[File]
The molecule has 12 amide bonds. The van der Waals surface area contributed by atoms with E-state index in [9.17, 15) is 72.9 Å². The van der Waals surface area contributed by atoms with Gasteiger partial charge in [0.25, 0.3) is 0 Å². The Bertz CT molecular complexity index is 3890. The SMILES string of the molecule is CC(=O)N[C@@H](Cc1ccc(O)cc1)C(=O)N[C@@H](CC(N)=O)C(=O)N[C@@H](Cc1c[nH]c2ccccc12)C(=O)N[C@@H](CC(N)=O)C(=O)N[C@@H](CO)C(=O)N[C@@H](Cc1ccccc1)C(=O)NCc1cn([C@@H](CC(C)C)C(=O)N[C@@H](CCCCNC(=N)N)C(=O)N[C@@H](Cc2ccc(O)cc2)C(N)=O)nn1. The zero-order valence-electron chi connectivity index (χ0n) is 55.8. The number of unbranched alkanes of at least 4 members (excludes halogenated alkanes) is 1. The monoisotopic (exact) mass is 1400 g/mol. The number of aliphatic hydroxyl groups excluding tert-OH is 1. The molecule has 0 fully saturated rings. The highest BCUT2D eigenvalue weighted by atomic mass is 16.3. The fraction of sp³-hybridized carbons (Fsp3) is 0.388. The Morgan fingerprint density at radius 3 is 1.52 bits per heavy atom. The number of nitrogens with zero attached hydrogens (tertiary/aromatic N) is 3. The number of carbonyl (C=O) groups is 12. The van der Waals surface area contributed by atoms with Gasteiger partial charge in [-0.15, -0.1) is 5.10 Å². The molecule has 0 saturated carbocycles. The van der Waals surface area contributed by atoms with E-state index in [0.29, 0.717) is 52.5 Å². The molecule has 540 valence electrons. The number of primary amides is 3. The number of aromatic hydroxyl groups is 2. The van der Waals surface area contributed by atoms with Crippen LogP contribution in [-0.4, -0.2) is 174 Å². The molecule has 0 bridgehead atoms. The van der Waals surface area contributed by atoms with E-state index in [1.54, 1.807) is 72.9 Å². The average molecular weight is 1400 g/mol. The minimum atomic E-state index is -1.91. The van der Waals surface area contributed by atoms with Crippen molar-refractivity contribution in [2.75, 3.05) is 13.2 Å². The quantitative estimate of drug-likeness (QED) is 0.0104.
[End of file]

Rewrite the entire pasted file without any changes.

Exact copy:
The molecule has 12 amide bonds. The van der Waals surface area contributed by atoms with E-state index in [9.17, 15) is 72.9 Å². The van der Waals surface area contributed by atoms with Gasteiger partial charge in [0.25, 0.3) is 0 Å². The Bertz CT molecular complexity index is 3890. The SMILES string of the molecule is CC(=O)N[C@@H](Cc1ccc(O)cc1)C(=O)N[C@@H](CC(N)=O)C(=O)N[C@@H](Cc1c[nH]c2ccccc12)C(=O)N[C@@H](CC(N)=O)C(=O)N[C@@H](CO)C(=O)N[C@@H](Cc1ccccc1)C(=O)NCc1cn([C@@H](CC(C)C)C(=O)N[C@@H](CCCCNC(=N)N)C(=O)N[C@@H](Cc2ccc(O)cc2)C(N)=O)nn1. The zero-order valence-electron chi connectivity index (χ0n) is 55.8. The number of unbranched alkanes of at least 4 members (excludes halogenated alkanes) is 1. The monoisotopic (exact) mass is 1400 g/mol. The number of aliphatic hydroxyl groups excluding tert-OH is 1. The molecule has 0 fully saturated rings. The highest BCUT2D eigenvalue weighted by atomic mass is 16.3. The fraction of sp³-hybridized carbons (Fsp3) is 0.388. The Morgan fingerprint density at radius 3 is 1.52 bits per heavy atom. The number of nitrogens with zero attached hydrogens (tertiary/aromatic N) is 3. The number of carbonyl (C=O) groups is 12. The van der Waals surface area contributed by atoms with Gasteiger partial charge in [-0.15, -0.1) is 5.10 Å². The molecule has 0 saturated carbocycles. The van der Waals surface area contributed by atoms with E-state index in [0.29, 0.717) is 52.5 Å². The molecule has 540 valence electrons. The number of primary amides is 3. The number of aromatic hydroxyl groups is 2. The van der Waals surface area contributed by atoms with Crippen LogP contribution in [-0.4, -0.2) is 174 Å². The molecule has 0 bridgehead atoms. The van der Waals surface area contributed by atoms with E-state index in [1.54, 1.807) is 72.9 Å². The average molecular weight is 1400 g/mol. The minimum atomic E-state index is -1.91. The van der Waals surface area contributed by atoms with Crippen molar-refractivity contribution in [2.75, 3.05) is 13.2 Å². The quantitative estimate of drug-likeness (QED) is 0.0104.